by a Newsnet reporter
Reports from the BBC suggest that the pilots of the RAF helicopter which crashed near the Mull of Kintyre in 1994, killing all 29 people on board, are to be cleared by the independent enquiry investigating the circumstances of the crash. The findings of the enquiry, chaired by former judge Lord Philips, have now been sent to the defence secretary Liam Fox MP, who next week is due to make a statement in the House of Commons to inform MPs of Lord Philip’s findings.
In the first investigation into the accident, a team of senior RAF officers ruled that it had been due to ‘pilot error’ and charged Flight Lieutenants Richard Cook and Jonathan Tapper with gross negligence.
Their ruling meant that the families of the pilots received no compensation for their loss and bereavement. The families have since fought a long campaign to clear their loved ones’ names.
The passengers killed were senior intelligence and police officers returning from a conference in Northern Ireland. The officers were en-route to a golf course in Inverness to relax after the conference. Concerns were raised after the crash about the wisdom of allowing such a concentration of vital personnel on a recreational trip.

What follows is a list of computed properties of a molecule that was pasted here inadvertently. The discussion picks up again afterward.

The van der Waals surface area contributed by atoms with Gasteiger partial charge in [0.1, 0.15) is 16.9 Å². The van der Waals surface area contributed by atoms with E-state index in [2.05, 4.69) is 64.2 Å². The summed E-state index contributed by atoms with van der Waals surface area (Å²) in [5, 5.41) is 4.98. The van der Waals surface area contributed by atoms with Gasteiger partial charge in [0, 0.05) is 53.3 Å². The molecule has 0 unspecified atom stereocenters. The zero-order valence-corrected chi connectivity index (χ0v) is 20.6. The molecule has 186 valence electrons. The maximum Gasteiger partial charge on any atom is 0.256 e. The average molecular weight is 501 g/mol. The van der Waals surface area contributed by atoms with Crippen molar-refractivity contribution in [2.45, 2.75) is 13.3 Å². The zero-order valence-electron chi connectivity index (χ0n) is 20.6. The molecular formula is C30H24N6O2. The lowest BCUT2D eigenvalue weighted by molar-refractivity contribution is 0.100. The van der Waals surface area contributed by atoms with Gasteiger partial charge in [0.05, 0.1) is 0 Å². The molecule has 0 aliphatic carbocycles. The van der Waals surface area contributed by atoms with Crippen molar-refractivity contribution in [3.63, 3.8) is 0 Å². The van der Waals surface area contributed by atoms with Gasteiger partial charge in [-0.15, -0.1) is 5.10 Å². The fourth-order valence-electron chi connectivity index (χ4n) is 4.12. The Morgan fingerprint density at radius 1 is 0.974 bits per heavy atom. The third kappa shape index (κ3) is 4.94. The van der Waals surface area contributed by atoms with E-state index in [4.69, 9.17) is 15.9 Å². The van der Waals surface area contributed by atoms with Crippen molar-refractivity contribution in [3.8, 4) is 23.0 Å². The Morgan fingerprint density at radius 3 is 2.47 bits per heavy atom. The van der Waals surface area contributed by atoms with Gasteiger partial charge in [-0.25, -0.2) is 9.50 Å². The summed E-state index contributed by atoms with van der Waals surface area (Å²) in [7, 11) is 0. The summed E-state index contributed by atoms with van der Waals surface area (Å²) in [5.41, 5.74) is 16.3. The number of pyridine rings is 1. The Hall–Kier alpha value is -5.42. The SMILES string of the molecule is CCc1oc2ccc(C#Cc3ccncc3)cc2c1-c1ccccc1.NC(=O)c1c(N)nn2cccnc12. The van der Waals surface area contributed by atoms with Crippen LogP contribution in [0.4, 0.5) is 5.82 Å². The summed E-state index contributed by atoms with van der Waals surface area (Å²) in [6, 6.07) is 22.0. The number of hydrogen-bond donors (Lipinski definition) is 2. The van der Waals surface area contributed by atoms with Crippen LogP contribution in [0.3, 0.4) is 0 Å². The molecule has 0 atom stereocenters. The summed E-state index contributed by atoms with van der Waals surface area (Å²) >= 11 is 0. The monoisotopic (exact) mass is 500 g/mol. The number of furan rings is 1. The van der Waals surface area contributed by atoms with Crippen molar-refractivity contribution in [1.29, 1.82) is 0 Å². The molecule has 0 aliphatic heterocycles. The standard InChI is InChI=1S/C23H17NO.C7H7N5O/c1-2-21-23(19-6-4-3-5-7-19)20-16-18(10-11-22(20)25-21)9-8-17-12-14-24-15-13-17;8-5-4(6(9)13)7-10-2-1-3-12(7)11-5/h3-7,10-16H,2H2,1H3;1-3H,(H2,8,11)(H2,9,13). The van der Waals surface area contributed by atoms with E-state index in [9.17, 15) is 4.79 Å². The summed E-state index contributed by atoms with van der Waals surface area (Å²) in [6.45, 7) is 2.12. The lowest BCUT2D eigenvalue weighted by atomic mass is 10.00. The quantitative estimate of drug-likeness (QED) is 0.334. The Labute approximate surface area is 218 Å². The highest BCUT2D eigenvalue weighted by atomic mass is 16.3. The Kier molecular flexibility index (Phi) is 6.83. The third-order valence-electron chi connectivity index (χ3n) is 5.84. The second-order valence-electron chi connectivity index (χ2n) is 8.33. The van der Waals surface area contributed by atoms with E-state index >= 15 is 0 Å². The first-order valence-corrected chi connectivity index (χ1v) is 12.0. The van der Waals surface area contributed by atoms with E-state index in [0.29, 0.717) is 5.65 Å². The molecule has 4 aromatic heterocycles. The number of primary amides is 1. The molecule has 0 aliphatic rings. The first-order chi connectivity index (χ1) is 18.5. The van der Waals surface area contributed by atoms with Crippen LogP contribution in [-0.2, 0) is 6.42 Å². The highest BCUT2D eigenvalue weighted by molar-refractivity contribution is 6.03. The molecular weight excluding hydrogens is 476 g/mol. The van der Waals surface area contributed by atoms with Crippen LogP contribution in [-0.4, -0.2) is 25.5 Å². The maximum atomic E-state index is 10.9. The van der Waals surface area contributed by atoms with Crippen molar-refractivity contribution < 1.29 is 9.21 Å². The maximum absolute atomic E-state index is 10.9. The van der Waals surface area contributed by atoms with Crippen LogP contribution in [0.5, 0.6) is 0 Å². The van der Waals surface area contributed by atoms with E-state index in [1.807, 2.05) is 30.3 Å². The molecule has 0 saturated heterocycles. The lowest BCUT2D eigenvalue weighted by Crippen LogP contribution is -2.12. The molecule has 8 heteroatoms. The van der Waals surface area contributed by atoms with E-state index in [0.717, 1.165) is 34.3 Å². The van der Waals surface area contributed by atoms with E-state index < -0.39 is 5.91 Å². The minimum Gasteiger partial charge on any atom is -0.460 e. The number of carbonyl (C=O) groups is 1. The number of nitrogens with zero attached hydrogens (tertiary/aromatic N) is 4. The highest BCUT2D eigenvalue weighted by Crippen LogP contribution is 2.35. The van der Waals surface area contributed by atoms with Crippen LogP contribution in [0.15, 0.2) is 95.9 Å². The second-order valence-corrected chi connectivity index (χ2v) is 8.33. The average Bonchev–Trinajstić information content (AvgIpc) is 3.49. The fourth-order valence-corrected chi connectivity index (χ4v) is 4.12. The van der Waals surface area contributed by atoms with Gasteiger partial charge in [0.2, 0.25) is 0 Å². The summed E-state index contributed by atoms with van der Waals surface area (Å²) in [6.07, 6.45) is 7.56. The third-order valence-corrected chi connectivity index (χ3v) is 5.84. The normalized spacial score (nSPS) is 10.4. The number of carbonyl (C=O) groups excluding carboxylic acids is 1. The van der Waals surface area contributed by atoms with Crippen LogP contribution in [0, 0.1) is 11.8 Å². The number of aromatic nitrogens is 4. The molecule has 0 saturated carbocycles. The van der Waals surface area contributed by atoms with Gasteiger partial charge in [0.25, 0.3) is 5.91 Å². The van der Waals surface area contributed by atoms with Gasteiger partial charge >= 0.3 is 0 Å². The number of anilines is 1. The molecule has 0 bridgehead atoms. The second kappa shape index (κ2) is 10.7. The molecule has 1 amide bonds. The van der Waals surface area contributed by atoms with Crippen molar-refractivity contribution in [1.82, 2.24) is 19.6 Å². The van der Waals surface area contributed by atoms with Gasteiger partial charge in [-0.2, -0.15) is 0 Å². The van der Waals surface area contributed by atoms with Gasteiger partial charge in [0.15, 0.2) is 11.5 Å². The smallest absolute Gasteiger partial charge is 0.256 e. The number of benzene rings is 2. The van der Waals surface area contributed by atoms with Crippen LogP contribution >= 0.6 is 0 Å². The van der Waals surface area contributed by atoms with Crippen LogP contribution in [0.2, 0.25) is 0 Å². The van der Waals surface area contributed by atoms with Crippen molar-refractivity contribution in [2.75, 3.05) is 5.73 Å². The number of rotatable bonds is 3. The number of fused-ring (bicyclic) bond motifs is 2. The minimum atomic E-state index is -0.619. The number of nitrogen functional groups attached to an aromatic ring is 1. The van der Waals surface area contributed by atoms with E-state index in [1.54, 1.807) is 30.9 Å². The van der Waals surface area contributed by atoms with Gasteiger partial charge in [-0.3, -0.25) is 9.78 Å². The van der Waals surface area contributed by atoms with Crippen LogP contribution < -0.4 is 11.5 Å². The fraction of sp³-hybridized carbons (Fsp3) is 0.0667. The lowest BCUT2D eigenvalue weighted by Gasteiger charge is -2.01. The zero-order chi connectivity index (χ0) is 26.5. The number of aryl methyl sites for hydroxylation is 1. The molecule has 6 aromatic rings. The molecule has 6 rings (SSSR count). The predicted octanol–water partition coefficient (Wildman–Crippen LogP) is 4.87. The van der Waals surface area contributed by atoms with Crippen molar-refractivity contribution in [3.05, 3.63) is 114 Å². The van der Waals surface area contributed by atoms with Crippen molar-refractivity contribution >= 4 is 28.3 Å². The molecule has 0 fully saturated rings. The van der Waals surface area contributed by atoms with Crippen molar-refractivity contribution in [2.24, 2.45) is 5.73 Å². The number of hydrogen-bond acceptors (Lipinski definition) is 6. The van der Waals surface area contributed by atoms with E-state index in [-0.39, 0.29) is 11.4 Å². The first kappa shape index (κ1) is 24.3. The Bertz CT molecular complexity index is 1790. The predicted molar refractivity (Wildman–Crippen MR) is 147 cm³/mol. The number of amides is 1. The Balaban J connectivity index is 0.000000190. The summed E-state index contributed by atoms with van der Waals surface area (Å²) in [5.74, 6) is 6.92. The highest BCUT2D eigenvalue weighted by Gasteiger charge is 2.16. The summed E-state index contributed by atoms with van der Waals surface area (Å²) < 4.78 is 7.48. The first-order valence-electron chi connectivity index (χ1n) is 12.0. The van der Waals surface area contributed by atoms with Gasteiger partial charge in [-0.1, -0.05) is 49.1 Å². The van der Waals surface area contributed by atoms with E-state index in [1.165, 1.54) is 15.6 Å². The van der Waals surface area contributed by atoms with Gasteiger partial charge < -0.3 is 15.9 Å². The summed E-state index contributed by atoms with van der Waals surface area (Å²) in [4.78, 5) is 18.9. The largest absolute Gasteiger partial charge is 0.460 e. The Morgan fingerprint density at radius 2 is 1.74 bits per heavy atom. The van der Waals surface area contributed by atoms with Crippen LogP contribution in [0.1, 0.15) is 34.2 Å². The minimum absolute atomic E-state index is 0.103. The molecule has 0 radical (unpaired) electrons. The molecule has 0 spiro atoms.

Earlier this year it emerged that over two years before the crash, a report to senior officers and MoD officials had raised serious concerns about the airworthiness of the new Mark II Chinooks. This report had not been made available to previous enquiries investigating the crash. The Mark II Chinook had been rushed into service despite the fact that a number of critical safety issues had yet to be addressed.
The flight officers had themselves expressed worries about the safety of the helicopters and had requested that their commanding officers allow them to fly the Mark I instead. The request was refused. Flight Lt. Cook was so worried by the refusal that he took the unusual step of altering his life insurance policy just days before the crash.
Angus Robertson, the SNP defence spokesman and leader of the party at Westminster has long campaigned for justice for the flight crew. Speaking to the Guardian newspaper Mr Robertson said: “I hope that these reports are accurate. It is time that justice was done, and the defence secretary must finally clear the pilots of any blame.
“In light of Lord Philip’s recommendations and given that the initial RAF internal finding, the fatal accident inquiry, and a House of Lords report all concluding that there was no evidence that the pilots were to blame, the position of the MoD is now untenable. It is a disgrace the way the families of Flight Lieutenants Jonathan Tapper and Richard Cook have been treated by successive administrations and it’s time that the record was officially set straight.”
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